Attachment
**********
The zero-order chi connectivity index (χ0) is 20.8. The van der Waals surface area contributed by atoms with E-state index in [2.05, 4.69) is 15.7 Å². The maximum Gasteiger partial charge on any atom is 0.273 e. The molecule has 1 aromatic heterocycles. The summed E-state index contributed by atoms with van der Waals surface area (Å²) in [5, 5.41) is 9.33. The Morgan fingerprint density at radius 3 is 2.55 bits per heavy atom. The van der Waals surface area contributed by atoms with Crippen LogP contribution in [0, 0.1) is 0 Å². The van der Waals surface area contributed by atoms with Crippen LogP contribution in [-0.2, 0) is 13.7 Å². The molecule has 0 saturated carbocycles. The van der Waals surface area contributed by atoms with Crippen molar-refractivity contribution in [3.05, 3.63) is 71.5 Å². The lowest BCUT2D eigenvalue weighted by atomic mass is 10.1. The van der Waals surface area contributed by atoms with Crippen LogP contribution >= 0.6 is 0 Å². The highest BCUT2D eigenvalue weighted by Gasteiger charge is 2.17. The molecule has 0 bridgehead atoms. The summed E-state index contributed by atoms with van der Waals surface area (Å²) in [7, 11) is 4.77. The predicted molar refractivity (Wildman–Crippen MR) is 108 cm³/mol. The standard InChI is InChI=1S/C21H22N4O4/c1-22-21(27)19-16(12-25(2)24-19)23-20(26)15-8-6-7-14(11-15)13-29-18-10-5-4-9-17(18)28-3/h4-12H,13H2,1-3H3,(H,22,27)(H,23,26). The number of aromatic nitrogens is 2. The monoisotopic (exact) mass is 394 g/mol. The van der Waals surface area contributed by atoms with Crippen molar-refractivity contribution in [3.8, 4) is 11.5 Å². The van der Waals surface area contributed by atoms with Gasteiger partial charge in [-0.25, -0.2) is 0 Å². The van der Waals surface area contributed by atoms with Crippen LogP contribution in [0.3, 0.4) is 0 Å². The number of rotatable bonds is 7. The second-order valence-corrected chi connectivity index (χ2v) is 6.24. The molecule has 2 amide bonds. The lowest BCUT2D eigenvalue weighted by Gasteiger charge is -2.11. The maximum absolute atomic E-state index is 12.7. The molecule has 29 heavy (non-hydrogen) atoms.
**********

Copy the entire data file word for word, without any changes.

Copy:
The zero-order chi connectivity index (χ0) is 20.8. The van der Waals surface area contributed by atoms with E-state index in [2.05, 4.69) is 15.7 Å². The maximum Gasteiger partial charge on any atom is 0.273 e. The molecule has 1 aromatic heterocycles. The summed E-state index contributed by atoms with van der Waals surface area (Å²) in [5, 5.41) is 9.33. The Morgan fingerprint density at radius 3 is 2.55 bits per heavy atom. The van der Waals surface area contributed by atoms with Crippen LogP contribution in [0, 0.1) is 0 Å². The van der Waals surface area contributed by atoms with Crippen LogP contribution in [-0.2, 0) is 13.7 Å². The molecule has 0 saturated carbocycles. The van der Waals surface area contributed by atoms with Crippen molar-refractivity contribution in [3.05, 3.63) is 71.5 Å². The lowest BCUT2D eigenvalue weighted by atomic mass is 10.1. The van der Waals surface area contributed by atoms with Crippen LogP contribution >= 0.6 is 0 Å². The highest BCUT2D eigenvalue weighted by Gasteiger charge is 2.17. The molecule has 0 bridgehead atoms. The summed E-state index contributed by atoms with van der Waals surface area (Å²) in [7, 11) is 4.77. The predicted molar refractivity (Wildman–Crippen MR) is 108 cm³/mol. The standard InChI is InChI=1S/C21H22N4O4/c1-22-21(27)19-16(12-25(2)24-19)23-20(26)15-8-6-7-14(11-15)13-29-18-10-5-4-9-17(18)28-3/h4-12H,13H2,1-3H3,(H,22,27)(H,23,26). The number of aromatic nitrogens is 2. The monoisotopic (exact) mass is 394 g/mol. The van der Waals surface area contributed by atoms with Crippen molar-refractivity contribution in [3.8, 4) is 11.5 Å². The van der Waals surface area contributed by atoms with Gasteiger partial charge in [-0.25, -0.2) is 0 Å². The van der Waals surface area contributed by atoms with Crippen LogP contribution in [0.3, 0.4) is 0 Å². The number of rotatable bonds is 7. The second-order valence-corrected chi connectivity index (χ2v) is 6.24. The molecule has 2 amide bonds. The lowest BCUT2D eigenvalue weighted by Gasteiger charge is -2.11. The maximum absolute atomic E-state index is 12.7. The molecule has 29 heavy (non-hydrogen) atoms.